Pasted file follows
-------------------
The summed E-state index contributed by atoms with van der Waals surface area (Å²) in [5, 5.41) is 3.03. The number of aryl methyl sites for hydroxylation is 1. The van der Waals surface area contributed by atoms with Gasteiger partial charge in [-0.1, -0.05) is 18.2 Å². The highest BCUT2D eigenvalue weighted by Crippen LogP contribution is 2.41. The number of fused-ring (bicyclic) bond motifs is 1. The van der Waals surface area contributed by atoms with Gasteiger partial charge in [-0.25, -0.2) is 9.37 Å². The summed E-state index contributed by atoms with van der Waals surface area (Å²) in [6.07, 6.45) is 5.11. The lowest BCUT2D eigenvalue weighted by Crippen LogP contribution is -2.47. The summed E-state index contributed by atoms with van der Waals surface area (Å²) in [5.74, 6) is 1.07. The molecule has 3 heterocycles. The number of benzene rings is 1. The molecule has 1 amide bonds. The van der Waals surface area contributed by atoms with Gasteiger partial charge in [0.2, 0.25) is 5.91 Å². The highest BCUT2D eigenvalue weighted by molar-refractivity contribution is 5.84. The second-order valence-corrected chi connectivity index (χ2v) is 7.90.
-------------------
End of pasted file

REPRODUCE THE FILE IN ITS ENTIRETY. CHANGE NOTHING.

The summed E-state index contributed by atoms with van der Waals surface area (Å²) in [5, 5.41) is 3.03. The number of aryl methyl sites for hydroxylation is 1. The van der Waals surface area contributed by atoms with Gasteiger partial charge in [-0.1, -0.05) is 18.2 Å². The highest BCUT2D eigenvalue weighted by Crippen LogP contribution is 2.41. The number of fused-ring (bicyclic) bond motifs is 1. The van der Waals surface area contributed by atoms with Gasteiger partial charge in [-0.25, -0.2) is 9.37 Å². The summed E-state index contributed by atoms with van der Waals surface area (Å²) in [6.07, 6.45) is 5.11. The lowest BCUT2D eigenvalue weighted by Crippen LogP contribution is -2.47. The summed E-state index contributed by atoms with van der Waals surface area (Å²) in [5.74, 6) is 1.07. The molecule has 3 heterocycles. The number of benzene rings is 1. The molecule has 1 amide bonds. The van der Waals surface area contributed by atoms with Gasteiger partial charge in [0.2, 0.25) is 5.91 Å². The highest BCUT2D eigenvalue weighted by molar-refractivity contribution is 5.84. The second-order valence-corrected chi connectivity index (χ2v) is 7.90.